Archive for December, 2017

Chromium Opprobrium

December 18, 2017

Perhaps the most serious error that contemporary society makes about science is that all its results are equally credible. One of the main themes of Genesis and Genes is that science operates on different levels; results in some realms of science are credible, while results in other areas should be treated with considerable scepticism. In particular, one should be wary of claims about events that allegedly occurred millions or billions of years ago and are not amenable to direct observation.

This is a point that is misunderstood not only by the vast majority of laymen, but also by professional scientists. Here is an excerpt from Genesis and Genes.

[Beginning of excerpt]

With this in mind, let us consider this statement by a contemporary scientist and author:

Radioactive carbon-14 had a 5600-year half-life in the early universe just as it has now.[1]

This is the voice of faith. The truth is that we do not know and cannot know the half-life of carbon-14 in the early universe. We were not there, and any conclusions made on the basis of current measurements, no matter how plausible, will be based on assumptions about how nature’s laws operated in the past. Often, these assumptions are left unstated, so that the public is convinced that measurement of the cosmic background radiation, for example, is a direct measurement of some parameter that characterised the early universe. It isn’t. The theory from which the measurements derive their importance assumes, at the very least, that certain laws of nature operated at specific rates throughout the past, all the way back to the beginning. We shall never know whether this assumption is justified. Nonetheless, many contemporary scientists are committed to the principle of the immutability of natural laws. Whatever laws are operative today, they maintain, have always operated, and always at the same rate.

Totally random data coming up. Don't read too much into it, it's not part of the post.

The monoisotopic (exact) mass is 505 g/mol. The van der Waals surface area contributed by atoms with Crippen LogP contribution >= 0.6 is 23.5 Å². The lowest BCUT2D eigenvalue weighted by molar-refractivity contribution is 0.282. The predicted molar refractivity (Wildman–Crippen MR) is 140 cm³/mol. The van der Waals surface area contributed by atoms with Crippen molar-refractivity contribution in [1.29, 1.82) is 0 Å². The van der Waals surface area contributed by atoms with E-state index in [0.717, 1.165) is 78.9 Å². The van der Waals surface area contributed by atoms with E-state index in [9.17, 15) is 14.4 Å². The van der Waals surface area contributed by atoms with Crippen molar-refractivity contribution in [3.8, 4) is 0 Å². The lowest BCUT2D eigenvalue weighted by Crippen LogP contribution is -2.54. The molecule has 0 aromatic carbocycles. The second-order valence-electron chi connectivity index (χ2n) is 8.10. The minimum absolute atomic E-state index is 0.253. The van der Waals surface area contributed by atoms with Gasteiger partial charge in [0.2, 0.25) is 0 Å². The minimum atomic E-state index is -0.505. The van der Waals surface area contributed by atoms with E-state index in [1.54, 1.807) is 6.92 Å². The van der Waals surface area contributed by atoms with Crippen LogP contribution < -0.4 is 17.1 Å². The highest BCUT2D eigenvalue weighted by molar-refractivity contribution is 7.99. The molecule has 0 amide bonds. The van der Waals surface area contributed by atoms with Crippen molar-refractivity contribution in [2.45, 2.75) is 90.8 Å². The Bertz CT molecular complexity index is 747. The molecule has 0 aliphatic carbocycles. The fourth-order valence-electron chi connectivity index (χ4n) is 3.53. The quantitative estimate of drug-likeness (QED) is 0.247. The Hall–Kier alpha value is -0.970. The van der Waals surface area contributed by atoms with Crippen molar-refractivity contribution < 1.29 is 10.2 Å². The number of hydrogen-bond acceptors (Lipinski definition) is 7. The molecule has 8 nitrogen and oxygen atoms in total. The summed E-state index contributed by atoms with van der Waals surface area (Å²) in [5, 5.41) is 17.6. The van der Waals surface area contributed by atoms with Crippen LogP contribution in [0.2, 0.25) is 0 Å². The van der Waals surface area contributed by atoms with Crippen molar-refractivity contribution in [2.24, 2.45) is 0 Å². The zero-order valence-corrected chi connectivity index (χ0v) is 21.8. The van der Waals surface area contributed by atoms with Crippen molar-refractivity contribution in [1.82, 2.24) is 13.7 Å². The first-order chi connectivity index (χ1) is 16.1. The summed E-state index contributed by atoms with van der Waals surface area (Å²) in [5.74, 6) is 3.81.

[End of excerpt]

One of the most important parameters in Origin-of-Life research is the atmospheric concentration of oxygen. All models that deal with the emergence of life on Earth rely on conclusions about how much oxygen our atmosphere contained at various points of Earth’s history. One reason for this, of course, is that large mammals like human beings need a high concentration of atmospheric oxygen to “operate”. A second reason is that too much oxygen in the atmosphere would lead to spontaneous fires erupting everywhere, not a scenario guaranteed to provide comfort to any emerging life. But perhaps the most important point is that oxygen, being a reactive (that is, destructive) molecule, makes it immensely unlikely that delicate organic reactions could have happened in the remote past. Abundant atmospheric oxygen would simply have wrecked these fragile processes before they had a chance to even begin.